Toenail paronychia is a bacterial infection that produces stabbing pain and pus buildup near the toenail.
Acute paronychia is caused by a bacterial infection, like staphylococcus aureus or streptococcus, while chronic paronychia develops slowly as a result of the candida bacteria.
In the case of acute paronychia, it should be treated by a health care expert, such as a podiatrist, as soon as possible due to the fast progression of symptoms.
This article explains what paronychia is and how to cure it.
The various phases of paronychia
Although paronychia is most frequently associated with the fingers, it can also be a toe infection.
From inoculation to the need for treatment, paronychia usually goes through 3 phases, which are listed below:
- The inflammation phase: The infection is still reversible at this point, but it must be treated quickly to avoid consequences.
- The “colonization” phase: This stage of infection is quite similar to the previous one. The symptoms, on the other hand, are much more prevalent. In most cases, upon reaching this point, the patient will require the intervention of a podiatrist to remove the pus that has accumulated and therefore prevent the illness from worsening.
- The complication phase (infection): If the paronychia is not properly treated, the infection might spread to other foot structures. The onset of this phase necessitates a considerably more intrusive diagnosis and treatment than the “colonization” phase.
Symptoms of toenail paronychia
Once the bacteria that causes paronychia makes its way onto or beneath the skin of the toe, the infection spreads swiftly.
The following signs characterize the earliest indications of infection:
- Redness in the toe, around the nail;
- A feeling of heat in the affected area;
- Swelling of the toe;
- Pain to the touch.
The symptoms may increase if therapy is not given within the first few days after seeing them.
They then appear as:
- A significant increase in pain, which becomes throbbing;
- Production and accumulation of pus around the toenail;
- A fever higher than 38 degrees Celsius.
The symptoms described above are likely to increase after a week without treatment, necessitating emergency medical attention.
These symptoms could then become:
- The spread of the condition to surrounding tissue;
- Joint infection of the toe;
- Tendon damage;
- Osteitis (infection of the phalanx);
- Complete destruction of the nail matrix (rarer in adults);
- Tissue necrosis.
Similar foot diseases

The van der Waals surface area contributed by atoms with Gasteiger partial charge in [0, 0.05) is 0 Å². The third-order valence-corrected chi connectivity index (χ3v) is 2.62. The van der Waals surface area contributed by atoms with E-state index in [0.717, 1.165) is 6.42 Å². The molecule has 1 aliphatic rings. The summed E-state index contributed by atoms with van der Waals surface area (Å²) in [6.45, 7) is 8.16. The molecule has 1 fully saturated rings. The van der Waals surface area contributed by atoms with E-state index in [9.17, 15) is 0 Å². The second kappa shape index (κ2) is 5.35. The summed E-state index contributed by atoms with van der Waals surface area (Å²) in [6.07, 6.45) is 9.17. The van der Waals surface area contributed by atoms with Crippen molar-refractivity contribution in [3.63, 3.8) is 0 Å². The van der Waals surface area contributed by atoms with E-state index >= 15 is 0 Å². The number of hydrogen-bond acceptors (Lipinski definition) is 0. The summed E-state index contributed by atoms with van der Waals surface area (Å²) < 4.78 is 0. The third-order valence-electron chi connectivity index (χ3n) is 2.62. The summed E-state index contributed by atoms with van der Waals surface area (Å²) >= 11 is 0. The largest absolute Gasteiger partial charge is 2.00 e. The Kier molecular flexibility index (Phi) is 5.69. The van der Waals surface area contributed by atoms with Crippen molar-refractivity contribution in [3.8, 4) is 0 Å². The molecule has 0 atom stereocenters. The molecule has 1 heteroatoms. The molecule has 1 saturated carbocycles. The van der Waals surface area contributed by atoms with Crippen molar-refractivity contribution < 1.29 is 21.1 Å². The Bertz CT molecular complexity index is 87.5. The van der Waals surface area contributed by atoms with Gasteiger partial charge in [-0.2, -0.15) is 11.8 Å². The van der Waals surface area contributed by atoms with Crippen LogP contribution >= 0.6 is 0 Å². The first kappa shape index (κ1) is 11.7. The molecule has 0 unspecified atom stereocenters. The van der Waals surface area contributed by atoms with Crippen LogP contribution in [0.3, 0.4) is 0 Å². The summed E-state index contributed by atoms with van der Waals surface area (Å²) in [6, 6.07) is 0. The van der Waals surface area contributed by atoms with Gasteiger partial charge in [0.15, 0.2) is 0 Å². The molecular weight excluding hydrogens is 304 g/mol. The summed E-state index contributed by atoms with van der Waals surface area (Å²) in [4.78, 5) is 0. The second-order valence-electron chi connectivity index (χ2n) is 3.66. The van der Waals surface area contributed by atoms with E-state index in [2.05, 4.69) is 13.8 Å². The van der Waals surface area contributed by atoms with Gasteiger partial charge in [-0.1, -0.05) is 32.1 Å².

As we’ve seen, paronychia’s viral nature can cause several very common symptoms.
As a result, many different bacterial infections can elicit symptoms that are similar to paronychia.
This can be true for:
- Onychocryptosis (ingrown toenail);
- Fungus on the nails;
- Athlete’s foot (tinea pedis).
The podiatrist performs a variety of diagnostic procedures to verify that he or she is treating the correct problem.
Visual inspection, digital x-rays of the foot, and ultrasound are some of the methods used.
Causes and risk factors
Because paronychia is caused by bacteria, it always starts with an open toe lesion.
If it happens around the nail, one of the following scenarios is likely at the root:
- A poorly performed pedicure;
- Trauma or shock to the foot that causes the skin to pull away;
- The presence of a foreign body under the nail, such as a splinter or rock;
- A nail that is cut too short or an ingrown toenail;
- An insect bite;
- Shoes that are too tight.
Naturally, some people are more vulnerable to the impacts of a disease than others. This is especially true if the patient has diabetes or has a compromised immune system.
Cleaning the wound or removing the splinter that is causing the toe pain should be one of the first things you do in any situation.
Medical treatments for paronychia
Medical treatment is almost always required if paronychia has progressed to a more severe phase.
In addition to providing a diagnosis, the podiatrist can devise a treatment plan to alleviate the foot pain.
The following are some of the less intrusive options available:
- Foot care, which includes antiseptic baths, nail trimming and protective bandaging;
- Prescription of antibiotics to combat streptococcus and staphylococcus aureus.
For more difficult cases, the podiatrist’s recommendations are more geared toward:
- Surgical drainage of the purulent abscess, done under local anesthesia;
- Total or partial removal of the nail;
- Removal of the foreign body that is causing the paronychia;
- More rarely, surgical excision of necrotic tissue.
PiedReseau – Learn more
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Take care of your feet, they’re precious!